The Wombats‘ new album may be the most pleasant mental breakdown ever set to music. The Britpop band is known for changing up their sound with every new record, and Fix Yourself, Not The World continues that evolution. Longtime fans may be disappointed this record lacks the punch and harder rock elements of their earlier hits, “Let’s Dance to Joy Division” or “Moving to New York” as the band goes all-in on the brighter pop and synth sounds they’ve been experimenting with since 2015’s Glitterbug.
As the title suggests, The Wombats’ later work is focused on ideas of self-reflection, paranoia, and getting trapped inside your own head. It’s a fitting soundtrack to the COVID times we all sadly still live in, and the impact of anxiety and isolation. However, The Wombats took that depressing subject matter and flips it upside down, with danceable synths, drums, and their trademark tongue-in-cheek lyrics.
Most of the standout tracks were released last year as part of the appropriately named EP Everything I Love is Going to Die. Frontman Matthew Murphy’s smooth falsetto swells to an epic chorus on “Ready for the High.” The dark and slow build-up in “Method of the Madness” that leads to a final explosion of a chorus feels like letting out a cathartic scream.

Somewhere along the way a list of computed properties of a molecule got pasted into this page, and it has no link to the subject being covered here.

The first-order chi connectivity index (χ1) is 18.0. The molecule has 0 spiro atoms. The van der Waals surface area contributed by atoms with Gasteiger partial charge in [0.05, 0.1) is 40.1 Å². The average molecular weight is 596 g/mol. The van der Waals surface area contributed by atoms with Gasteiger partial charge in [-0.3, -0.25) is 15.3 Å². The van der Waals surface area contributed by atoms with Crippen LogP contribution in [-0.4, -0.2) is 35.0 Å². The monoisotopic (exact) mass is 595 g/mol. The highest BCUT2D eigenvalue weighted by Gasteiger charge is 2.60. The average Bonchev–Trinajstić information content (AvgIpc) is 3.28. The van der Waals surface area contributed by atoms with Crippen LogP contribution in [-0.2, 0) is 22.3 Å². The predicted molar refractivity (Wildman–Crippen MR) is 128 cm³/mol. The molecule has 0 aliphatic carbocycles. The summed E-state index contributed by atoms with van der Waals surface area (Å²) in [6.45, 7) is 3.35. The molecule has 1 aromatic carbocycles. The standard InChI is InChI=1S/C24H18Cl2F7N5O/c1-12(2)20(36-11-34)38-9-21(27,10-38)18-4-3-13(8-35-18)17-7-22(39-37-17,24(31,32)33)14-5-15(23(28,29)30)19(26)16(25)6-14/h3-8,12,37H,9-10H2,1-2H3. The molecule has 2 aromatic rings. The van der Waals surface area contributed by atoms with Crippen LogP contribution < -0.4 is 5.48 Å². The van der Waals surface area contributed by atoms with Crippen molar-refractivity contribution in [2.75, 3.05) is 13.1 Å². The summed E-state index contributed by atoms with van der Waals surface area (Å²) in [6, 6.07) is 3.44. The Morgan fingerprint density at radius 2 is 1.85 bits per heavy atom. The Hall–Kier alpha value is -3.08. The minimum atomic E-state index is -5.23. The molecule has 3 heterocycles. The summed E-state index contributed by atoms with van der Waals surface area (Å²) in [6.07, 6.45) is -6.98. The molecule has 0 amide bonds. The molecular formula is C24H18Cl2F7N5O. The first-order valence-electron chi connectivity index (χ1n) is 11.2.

It’s a refreshing departure from some of the out-of-touch, positive-vibes-only sound that fell flat on other indie records this year (Lorde’s Solar Power comes to mind…). Fix Yourself, Not The World finds the balance between the upbeat and the cynical. It’s about seeking those short-term moments of relief and joy, at least for the 3 minutes or so while a song is on.
One particularly memorable moment is the spoken interlude in the album’s penultimate track, “Worry.” It starts, “I’m pretty much worried about everything, really. I worry so much I worry maybe I’m gonna have some sort of pa-” and is cut off by a bouncing marimba and frontman Murph’s falsetto repeating “don’t worry” until you simply have to groove. It’s a choice that feels strongly reminiscent of the song “All Time Low” from Bo Burnham’s critically acclaimed musical special Inside, another COVID existential crisis with an extremely catchy soundtrack.
The motto of the album seems to be “Everything’s terrible, but at least we can dance to some catchy tunes and forget our troubles while the world burns.” It’s like a sonic version of the dog in that “This is Fine” meme. And that’s a mood that feels perfectly apt for the 2020s.
The Wombats are currently promoting Fix Yourself, Not the World on a world tour across the UK and the U.S.